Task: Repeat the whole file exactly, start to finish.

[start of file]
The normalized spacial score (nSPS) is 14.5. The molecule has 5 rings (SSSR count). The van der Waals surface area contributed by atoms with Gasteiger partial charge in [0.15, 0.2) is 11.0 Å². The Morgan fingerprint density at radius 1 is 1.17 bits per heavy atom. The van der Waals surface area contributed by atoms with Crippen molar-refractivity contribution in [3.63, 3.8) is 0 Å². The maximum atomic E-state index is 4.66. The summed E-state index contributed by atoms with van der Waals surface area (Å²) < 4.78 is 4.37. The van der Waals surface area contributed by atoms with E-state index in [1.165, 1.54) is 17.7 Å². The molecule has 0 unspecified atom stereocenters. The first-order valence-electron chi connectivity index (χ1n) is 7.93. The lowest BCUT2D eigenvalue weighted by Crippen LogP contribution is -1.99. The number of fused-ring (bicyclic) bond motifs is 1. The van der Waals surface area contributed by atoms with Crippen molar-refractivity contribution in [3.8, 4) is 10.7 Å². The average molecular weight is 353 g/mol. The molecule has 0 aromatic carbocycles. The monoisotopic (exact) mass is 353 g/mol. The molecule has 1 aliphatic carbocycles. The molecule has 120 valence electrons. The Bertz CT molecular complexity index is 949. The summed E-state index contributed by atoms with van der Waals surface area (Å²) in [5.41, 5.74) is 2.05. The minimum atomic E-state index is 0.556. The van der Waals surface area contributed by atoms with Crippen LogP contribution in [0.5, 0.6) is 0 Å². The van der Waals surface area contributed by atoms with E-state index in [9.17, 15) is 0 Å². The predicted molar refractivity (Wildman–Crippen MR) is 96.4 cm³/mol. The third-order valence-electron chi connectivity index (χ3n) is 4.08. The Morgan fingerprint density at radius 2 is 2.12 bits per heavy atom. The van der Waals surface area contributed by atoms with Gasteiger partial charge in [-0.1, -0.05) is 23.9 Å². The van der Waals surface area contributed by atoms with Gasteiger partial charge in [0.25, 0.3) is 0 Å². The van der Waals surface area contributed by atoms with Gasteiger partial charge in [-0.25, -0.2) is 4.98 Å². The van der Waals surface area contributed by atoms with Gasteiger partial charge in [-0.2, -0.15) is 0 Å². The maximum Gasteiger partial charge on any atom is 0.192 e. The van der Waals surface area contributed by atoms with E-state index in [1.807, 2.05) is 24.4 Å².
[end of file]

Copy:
The normalized spacial score (nSPS) is 14.5. The molecule has 5 rings (SSSR count). The van der Waals surface area contributed by atoms with Gasteiger partial charge in [0.15, 0.2) is 11.0 Å². The Morgan fingerprint density at radius 1 is 1.17 bits per heavy atom. The van der Waals surface area contributed by atoms with Crippen molar-refractivity contribution in [3.63, 3.8) is 0 Å². The maximum atomic E-state index is 4.66. The summed E-state index contributed by atoms with van der Waals surface area (Å²) < 4.78 is 4.37. The van der Waals surface area contributed by atoms with E-state index in [1.165, 1.54) is 17.7 Å². The molecule has 0 unspecified atom stereocenters. The first-order valence-electron chi connectivity index (χ1n) is 7.93. The lowest BCUT2D eigenvalue weighted by Crippen LogP contribution is -1.99. The number of fused-ring (bicyclic) bond motifs is 1. The van der Waals surface area contributed by atoms with Crippen molar-refractivity contribution in [3.8, 4) is 10.7 Å². The average molecular weight is 353 g/mol. The molecule has 0 aromatic carbocycles. The monoisotopic (exact) mass is 353 g/mol. The molecule has 1 aliphatic carbocycles. The molecule has 120 valence electrons. The Bertz CT molecular complexity index is 949. The summed E-state index contributed by atoms with van der Waals surface area (Å²) in [5.41, 5.74) is 2.05. The minimum atomic E-state index is 0.556. The van der Waals surface area contributed by atoms with Crippen LogP contribution in [0.5, 0.6) is 0 Å². The van der Waals surface area contributed by atoms with E-state index in [9.17, 15) is 0 Å². The predicted molar refractivity (Wildman–Crippen MR) is 96.4 cm³/mol. The third-order valence-electron chi connectivity index (χ3n) is 4.08. The Morgan fingerprint density at radius 2 is 2.12 bits per heavy atom. The van der Waals surface area contributed by atoms with Gasteiger partial charge in [-0.1, -0.05) is 23.9 Å². The van der Waals surface area contributed by atoms with Gasteiger partial charge in [0.25, 0.3) is 0 Å². The van der Waals surface area contributed by atoms with Gasteiger partial charge in [-0.25, -0.2) is 4.98 Å². The van der Waals surface area contributed by atoms with Gasteiger partial charge in [-0.2, -0.15) is 0 Å². The maximum Gasteiger partial charge on any atom is 0.192 e. The van der Waals surface area contributed by atoms with E-state index in [1.807, 2.05) is 24.4 Å².